On Friday evening, after picking up my negatives from the Atkins Photo Lab for the Yellow Competition and those made on my recent trips to Canberra and Ballarat, I went to the opening of Ghostly Nature – part 2 at the Adelaide Town Hall. This exhibition, which is curated by Polly Jean Dance, as part of the Adelaide City Council’s innovative Emerging Curator Program, builds on her earlier Ghostly Nature Part One exhibition. Ghostly Nature – part 2 is an exploration of the dark and haunted side of our natural landscape that asserts itself in often mysterious, yet magical ways.
The image below is not from either of the Ghostly nature exhibitions at the Adelaide Town Hall. It is one of mine, and it is a picture of the Mt Lyell Open Cut mine in Queenstown, Tasmania, that is a part of the Edgelands body of work. I’ve introduced the image into this post to suggest that Polly Dance’s concept of the dark and haunted side of our natural landscape that asserts itself in often mysterious, yet magical ways refers to the sublime.
It is good to see this reclaiming of the aesthetic concept of the sublime by Adelaide’s curators, since the sublime is predominantly an aesthetic category relating to nature and the concept has been used too little by Anglo-American philosophers who have largely forgotten this aesthetic category. A good case can be made that the neglect of the concept by Anglo-American aestheticians is unjustified: sublime responses, especially to natural environments, are still with us today, and may be even more frequent than in former times.
The Ghostly nature exhibition implies that its working understanding of the sublime goes beyond Edmund Burke’s concept of it in his Philosophical Enquiry into the Origin of Our Ideas of the Sublime and Beautiful (1757) as a largely non-cognitive, affective arousal to one that understands the sublime response as including, in addition to this affective arousal, an intellectual play with ideas involving especially ideas regarding the place of human beings within the environment.
I think that bringing cognitive or intellective components to bear on one’s experiences with vast or powerful natural phenomena gives us a more satisfactory concept of the sublime that connects up with Immanual Kant’s ideas in his Critique of the Power of Judgment, in which the sublime resides not in art but only in the presence of nature. Sublimity, Kant argues, is something we ought to feel in the face of nature, but measured by the subjective theory of constitution, and this means that nature itself must be sublime. Kant adds:
The irresistibility of [nature’s] power certainly makes us, considered as natural beings, recognize our physical powerlessness, but at the same time it reveals a capacity for judging ourselves as independent of it and a superiority over nature on which is grounded a self-preservation of quite another kind . . . In this way, in our aesthetic judgment nature is judged as sublime not insofar as it arouses fear, but rather because it calls forth our power (which is not part of nature) to regard those things about which we are concerned (goods, health and life) as trivial, and hence to regard its power (to which we are, to be sure, subjected in regard to these things) as not the sort of dominion over ourselves and our authority to which we would have to bow if it came down to our highest principles and their affirmation or abandonment (Critique of the Power of Judgment 145; 5: 261-2).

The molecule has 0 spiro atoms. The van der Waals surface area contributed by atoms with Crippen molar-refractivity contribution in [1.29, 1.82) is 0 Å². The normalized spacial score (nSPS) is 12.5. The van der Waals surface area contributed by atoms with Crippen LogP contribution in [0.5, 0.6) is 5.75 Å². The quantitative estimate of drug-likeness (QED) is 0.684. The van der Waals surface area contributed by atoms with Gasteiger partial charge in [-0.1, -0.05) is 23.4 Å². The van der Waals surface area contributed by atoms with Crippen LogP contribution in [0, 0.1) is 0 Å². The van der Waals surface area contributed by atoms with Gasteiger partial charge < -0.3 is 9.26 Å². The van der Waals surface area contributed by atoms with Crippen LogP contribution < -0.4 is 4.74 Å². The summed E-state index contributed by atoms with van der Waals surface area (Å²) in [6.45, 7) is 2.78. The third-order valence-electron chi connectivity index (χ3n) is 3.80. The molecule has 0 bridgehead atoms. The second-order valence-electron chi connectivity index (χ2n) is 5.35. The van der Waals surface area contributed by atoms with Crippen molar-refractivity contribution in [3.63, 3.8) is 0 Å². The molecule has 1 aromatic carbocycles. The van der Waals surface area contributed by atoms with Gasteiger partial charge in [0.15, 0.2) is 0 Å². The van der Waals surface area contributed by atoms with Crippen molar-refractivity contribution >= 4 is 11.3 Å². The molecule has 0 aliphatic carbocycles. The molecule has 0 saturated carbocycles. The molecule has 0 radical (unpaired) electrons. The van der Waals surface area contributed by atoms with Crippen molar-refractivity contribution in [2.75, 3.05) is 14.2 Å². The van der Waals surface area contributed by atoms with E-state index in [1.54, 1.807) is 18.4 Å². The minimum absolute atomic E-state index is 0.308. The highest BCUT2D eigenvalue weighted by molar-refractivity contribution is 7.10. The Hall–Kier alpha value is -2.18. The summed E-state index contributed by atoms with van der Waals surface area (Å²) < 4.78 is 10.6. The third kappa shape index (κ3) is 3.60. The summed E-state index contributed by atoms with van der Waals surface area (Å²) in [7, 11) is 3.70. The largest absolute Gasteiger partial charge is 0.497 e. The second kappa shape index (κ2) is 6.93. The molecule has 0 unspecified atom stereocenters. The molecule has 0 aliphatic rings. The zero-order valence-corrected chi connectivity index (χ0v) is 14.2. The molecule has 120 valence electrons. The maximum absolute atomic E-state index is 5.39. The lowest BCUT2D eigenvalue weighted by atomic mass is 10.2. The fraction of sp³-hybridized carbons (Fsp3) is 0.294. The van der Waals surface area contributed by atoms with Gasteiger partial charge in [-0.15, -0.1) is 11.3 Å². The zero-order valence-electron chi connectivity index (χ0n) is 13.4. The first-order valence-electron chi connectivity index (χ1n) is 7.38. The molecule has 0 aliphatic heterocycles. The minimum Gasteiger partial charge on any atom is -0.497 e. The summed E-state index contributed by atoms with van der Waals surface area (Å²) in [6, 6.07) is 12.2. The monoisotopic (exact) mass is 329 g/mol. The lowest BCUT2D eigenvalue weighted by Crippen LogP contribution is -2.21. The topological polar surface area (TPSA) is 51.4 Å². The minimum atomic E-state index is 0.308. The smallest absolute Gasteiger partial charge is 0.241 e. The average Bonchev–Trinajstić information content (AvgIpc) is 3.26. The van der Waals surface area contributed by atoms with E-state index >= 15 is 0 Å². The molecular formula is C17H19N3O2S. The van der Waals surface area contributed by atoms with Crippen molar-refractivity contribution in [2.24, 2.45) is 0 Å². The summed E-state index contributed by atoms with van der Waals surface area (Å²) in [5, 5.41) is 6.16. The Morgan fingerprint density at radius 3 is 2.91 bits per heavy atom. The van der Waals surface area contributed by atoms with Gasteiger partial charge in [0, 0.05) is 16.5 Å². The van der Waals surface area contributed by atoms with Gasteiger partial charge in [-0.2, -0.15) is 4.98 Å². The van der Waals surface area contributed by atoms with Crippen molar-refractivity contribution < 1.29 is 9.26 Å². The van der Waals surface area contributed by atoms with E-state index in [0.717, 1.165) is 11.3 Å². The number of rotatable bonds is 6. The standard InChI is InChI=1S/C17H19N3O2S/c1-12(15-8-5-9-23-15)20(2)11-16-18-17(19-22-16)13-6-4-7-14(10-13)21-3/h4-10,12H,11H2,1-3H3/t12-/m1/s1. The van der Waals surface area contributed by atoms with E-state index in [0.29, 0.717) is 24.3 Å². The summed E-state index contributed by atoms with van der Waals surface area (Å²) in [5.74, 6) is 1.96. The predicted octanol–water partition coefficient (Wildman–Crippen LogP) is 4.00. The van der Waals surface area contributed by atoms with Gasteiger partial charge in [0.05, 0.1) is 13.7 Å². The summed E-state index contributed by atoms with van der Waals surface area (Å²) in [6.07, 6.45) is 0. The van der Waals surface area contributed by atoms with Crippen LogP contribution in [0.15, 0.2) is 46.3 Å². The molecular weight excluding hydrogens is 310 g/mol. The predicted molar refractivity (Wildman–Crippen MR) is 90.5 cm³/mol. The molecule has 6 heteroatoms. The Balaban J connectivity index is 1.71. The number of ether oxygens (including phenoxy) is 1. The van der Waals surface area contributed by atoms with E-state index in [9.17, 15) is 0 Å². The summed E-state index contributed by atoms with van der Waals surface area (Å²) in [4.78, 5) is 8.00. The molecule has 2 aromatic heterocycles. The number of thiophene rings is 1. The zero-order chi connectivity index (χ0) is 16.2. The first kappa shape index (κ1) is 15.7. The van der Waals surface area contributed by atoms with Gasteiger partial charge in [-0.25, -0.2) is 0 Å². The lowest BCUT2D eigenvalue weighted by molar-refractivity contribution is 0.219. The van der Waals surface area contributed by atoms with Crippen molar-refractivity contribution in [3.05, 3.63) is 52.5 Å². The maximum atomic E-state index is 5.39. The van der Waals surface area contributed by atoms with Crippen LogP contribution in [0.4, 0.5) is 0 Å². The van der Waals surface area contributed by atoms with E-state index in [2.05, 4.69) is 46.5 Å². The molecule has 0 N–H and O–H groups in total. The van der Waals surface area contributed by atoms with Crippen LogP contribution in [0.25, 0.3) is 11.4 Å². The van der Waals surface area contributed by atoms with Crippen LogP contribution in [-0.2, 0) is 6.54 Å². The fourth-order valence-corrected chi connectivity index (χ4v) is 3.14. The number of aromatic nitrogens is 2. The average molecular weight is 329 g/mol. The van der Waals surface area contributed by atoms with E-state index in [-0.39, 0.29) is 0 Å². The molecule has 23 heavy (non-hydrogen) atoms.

Kant’s concept is important because it enables us to introduce various ideas about the self in relation to nature if we sidestep the Kantian transcendental stop and it helps us to see the contrasts and overlaps between the aesthetic categories of the sublime, terrible beauty and ugliness.
In this tradition the sublime is not Christian—–it does not require a fallen subjectivity. Neither is it nostalgic—–it does not seek to recover what it imagines once existed. Neither is the sublime allegorical, premising its present on an overly dead something else. The Kantian sublime is not solely about overwhelming power; it is the promise not just of identity but of overt recognition of subjective dominance, of self-conscious dominance. The sublime, however, is never just sheer power and complicity with domination, since it also expresses a subjective resistance to nature——in short, the means by which human freedom is won. In experiencing the sublime subjects sense their freedom as (moral) subjects. Adorno’s critique of Kant’s aesthetics in his Aesthetic Theory holds that the Kantian sublime registers the too-ready and too-complete erasure of the object.
We cannot simply rehabilitate the Kantian category of the sublime because, Kant’d idea of ubjects sense their freedom as (moral) subjects in experiencing the sublime is a metaphysical illusion. Secondly, as Adorno points out, the internal composition of the category has changed since the early critiques of Kant’s metaphysics and the category of the sublime has expanded beyond its original confines. Secondly, Adorno, in contrast to Kant, favors the object at the expense of the subject. Thirdly, the sublime for Adorno is the production of nature—human (social) nature, which is to say, second nature: what we have in modernity is both technologically shaped nature and a historical downplaying of humans holding a substantive regard for nature in any of its guises.
The destruction of nature is the price that human beings have paid for the emancipation of the modern subject from nature in modernity and the Enlightenment’s disenchantment of the world, the decay of aesthetic traditions and conventions, and the self-awareness that the subject is a part of nature. So the sublime today would register the forgotten nature in humanity and the lost human in nature.